We talk a lot about leadership and good or even great leaders in this blog.
I have been thinking a lot about how leaders handle adversity recently. A few recent occurrences have led me to these thoughts.
First, last night was the Super Bowl. There are always winners and losers in sporting events. On a big stage like the Super Bowl, these winners and losers often seem larger than life. Last night the big winner was the New York Giants and their quarterback – Eli Manning. They may have faced adversity much of the season – I think they are the team with the most losses to ever win the Super Bowl. But last night, they overcame any and all adversity and won the biggest game on the biggest stage.
The New England Patriots on the other hand were the losers. A few years ago they seemed like they might be the best football team of all time. They had won multiple Super Bowls. They were led by their defensive minded coach and their confident quarterback, Tom Brady. In fact, many football experts were saying Tom Brady would go down as the greatest quarterback of all time because of the way he led his team through adversity to victory. It seemed the Patriots always believed they would win because that was the confidence Tom Brady, their leader, gave them.
Last night, and the last time the Patriots played in the Super Bowl against the Giants, Tom Brady couldn’t overcome the adversity, he couldn’t lead his team to victory. I certainly wasn’t in the huddle with the team. But I am guessing Mr. Brady is calm, cool and collected in the huddle, even when the game is on the line.
I am guessing, his blood pressure doesn’t spike, his voice doesn’t crack, his volume doesn’t increase (except maybe to overcome the noise made by ravenous football fans). I think the confidence he exudes to his teammates is one of the reasons the Patriots come up on top so often.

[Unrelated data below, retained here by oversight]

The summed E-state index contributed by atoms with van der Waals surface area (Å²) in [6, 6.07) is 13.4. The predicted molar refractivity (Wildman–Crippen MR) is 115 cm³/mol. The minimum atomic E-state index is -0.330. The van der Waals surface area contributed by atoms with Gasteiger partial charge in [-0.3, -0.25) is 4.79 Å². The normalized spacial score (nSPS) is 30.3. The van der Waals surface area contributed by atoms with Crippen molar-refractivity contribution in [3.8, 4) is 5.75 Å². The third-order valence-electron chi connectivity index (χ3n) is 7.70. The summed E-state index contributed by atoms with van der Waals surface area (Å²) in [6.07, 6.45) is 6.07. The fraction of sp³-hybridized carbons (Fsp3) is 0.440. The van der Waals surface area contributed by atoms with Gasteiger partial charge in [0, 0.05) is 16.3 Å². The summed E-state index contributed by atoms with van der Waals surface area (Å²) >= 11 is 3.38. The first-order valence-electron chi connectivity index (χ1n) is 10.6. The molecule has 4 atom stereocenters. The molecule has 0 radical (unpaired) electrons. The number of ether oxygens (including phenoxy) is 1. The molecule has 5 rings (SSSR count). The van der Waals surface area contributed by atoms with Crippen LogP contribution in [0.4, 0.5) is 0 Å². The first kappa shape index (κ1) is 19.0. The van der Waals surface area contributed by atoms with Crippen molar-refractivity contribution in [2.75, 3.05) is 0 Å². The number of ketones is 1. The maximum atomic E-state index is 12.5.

As leaders, we sometimes face other kinds of adversity than the adversity a football team faces. Last night, my three year old son was bitten in the face by a dog belonging to our good friends.
We were (and are) very concerned about our son. It would have been easy to yell, scream and cry when this happened. I certainly felt all those emotions.
But as the leader of my family, I needed to be the anchor, the true north. I needed all my children and my wife to see that I was confident everything would be okay – even if at times I wasn’t so sure.
In business we face challenges every day. Our employees face these same challenges and need to be confident that our companies will overcome the challenges we face and succeed. As leaders it is our job to make sure our employees have that confidence. It is our job to lead our employees to victory even when they think it is unattainable.
How do you present a calming influence over your employees during stressful times?